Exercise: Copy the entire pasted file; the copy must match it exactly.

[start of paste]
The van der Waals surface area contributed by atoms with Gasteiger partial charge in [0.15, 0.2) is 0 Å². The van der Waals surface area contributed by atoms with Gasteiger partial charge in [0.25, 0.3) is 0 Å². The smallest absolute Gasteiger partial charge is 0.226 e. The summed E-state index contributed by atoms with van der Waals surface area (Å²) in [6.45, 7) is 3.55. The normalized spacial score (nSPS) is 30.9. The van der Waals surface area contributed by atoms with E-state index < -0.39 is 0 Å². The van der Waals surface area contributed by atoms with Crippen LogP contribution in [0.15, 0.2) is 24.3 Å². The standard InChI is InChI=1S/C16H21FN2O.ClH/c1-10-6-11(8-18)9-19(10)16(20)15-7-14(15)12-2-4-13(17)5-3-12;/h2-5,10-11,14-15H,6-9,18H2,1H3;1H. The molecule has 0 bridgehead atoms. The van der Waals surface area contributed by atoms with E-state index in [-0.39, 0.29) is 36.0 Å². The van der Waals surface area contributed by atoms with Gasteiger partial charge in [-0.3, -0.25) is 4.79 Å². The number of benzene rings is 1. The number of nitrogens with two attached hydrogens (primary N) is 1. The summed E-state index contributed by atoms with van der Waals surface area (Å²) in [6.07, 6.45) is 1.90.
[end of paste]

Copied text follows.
The van der Waals surface area contributed by atoms with Gasteiger partial charge in [0.15, 0.2) is 0 Å². The van der Waals surface area contributed by atoms with Gasteiger partial charge in [0.25, 0.3) is 0 Å². The smallest absolute Gasteiger partial charge is 0.226 e. The summed E-state index contributed by atoms with van der Waals surface area (Å²) in [6.45, 7) is 3.55. The normalized spacial score (nSPS) is 30.9. The van der Waals surface area contributed by atoms with E-state index < -0.39 is 0 Å². The van der Waals surface area contributed by atoms with Crippen LogP contribution in [0.15, 0.2) is 24.3 Å². The standard InChI is InChI=1S/C16H21FN2O.ClH/c1-10-6-11(8-18)9-19(10)16(20)15-7-14(15)12-2-4-13(17)5-3-12;/h2-5,10-11,14-15H,6-9,18H2,1H3;1H. The molecule has 0 bridgehead atoms. The van der Waals surface area contributed by atoms with E-state index in [-0.39, 0.29) is 36.0 Å². The van der Waals surface area contributed by atoms with Gasteiger partial charge in [-0.3, -0.25) is 4.79 Å². The number of benzene rings is 1. The number of nitrogens with two attached hydrogens (primary N) is 1. The summed E-state index contributed by atoms with van der Waals surface area (Å²) in [6.07, 6.45) is 1.90.